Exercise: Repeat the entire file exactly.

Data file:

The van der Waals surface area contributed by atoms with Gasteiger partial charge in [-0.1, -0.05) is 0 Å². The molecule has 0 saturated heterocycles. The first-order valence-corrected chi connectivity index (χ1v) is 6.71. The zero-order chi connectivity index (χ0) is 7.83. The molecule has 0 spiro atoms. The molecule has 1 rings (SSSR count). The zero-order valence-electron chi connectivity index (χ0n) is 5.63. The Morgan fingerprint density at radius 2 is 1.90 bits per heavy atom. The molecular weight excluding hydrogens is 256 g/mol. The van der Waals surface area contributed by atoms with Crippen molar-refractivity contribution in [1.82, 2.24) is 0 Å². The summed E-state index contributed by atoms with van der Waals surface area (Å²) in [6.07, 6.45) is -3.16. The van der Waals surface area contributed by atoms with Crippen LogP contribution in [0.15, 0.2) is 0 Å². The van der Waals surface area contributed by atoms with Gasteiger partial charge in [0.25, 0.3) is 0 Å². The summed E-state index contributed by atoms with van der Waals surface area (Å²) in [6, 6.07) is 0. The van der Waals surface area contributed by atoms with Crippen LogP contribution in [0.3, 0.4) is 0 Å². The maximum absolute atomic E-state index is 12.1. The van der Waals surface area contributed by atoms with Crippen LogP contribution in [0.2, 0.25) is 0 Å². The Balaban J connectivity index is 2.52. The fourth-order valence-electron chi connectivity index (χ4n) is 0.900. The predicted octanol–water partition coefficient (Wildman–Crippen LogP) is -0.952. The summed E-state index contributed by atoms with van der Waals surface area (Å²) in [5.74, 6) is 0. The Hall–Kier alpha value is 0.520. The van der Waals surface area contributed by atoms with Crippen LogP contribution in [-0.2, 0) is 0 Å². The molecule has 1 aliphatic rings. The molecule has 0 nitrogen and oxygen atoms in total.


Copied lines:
The van der Waals surface area contributed by atoms with Gasteiger partial charge in [-0.1, -0.05) is 0 Å². The molecule has 0 saturated heterocycles. The first-order valence-corrected chi connectivity index (χ1v) is 6.71. The zero-order chi connectivity index (χ0) is 7.83. The molecule has 0 spiro atoms. The molecule has 1 rings (SSSR count). The zero-order valence-electron chi connectivity index (χ0n) is 5.63. The Morgan fingerprint density at radius 2 is 1.90 bits per heavy atom. The molecular weight excluding hydrogens is 256 g/mol. The van der Waals surface area contributed by atoms with Crippen molar-refractivity contribution in [1.82, 2.24) is 0 Å². The summed E-state index contributed by atoms with van der Waals surface area (Å²) in [6.07, 6.45) is -3.16. The van der Waals surface area contributed by atoms with Crippen LogP contribution in [0.15, 0.2) is 0 Å². The van der Waals surface area contributed by atoms with Gasteiger partial charge in [0.25, 0.3) is 0 Å². The summed E-state index contributed by atoms with van der Waals surface area (Å²) in [6, 6.07) is 0. The van der Waals surface area contributed by atoms with Crippen LogP contribution in [0.3, 0.4) is 0 Å². The maximum absolute atomic E-state index is 12.1. The van der Waals surface area contributed by atoms with Crippen LogP contribution in [0.2, 0.25) is 0 Å². The Balaban J connectivity index is 2.52. The fourth-order valence-electron chi connectivity index (χ4n) is 0.900. The predicted octanol–water partition coefficient (Wildman–Crippen LogP) is -0.952. The summed E-state index contributed by atoms with van der Waals surface area (Å²) in [5.74, 6) is 0. The Hall–Kier alpha value is 0.520. The van der Waals surface area contributed by atoms with Crippen LogP contribution in [-0.2, 0) is 0 Å². The molecule has 1 aliphatic rings. The molecule has 0 nitrogen and oxygen atoms in total.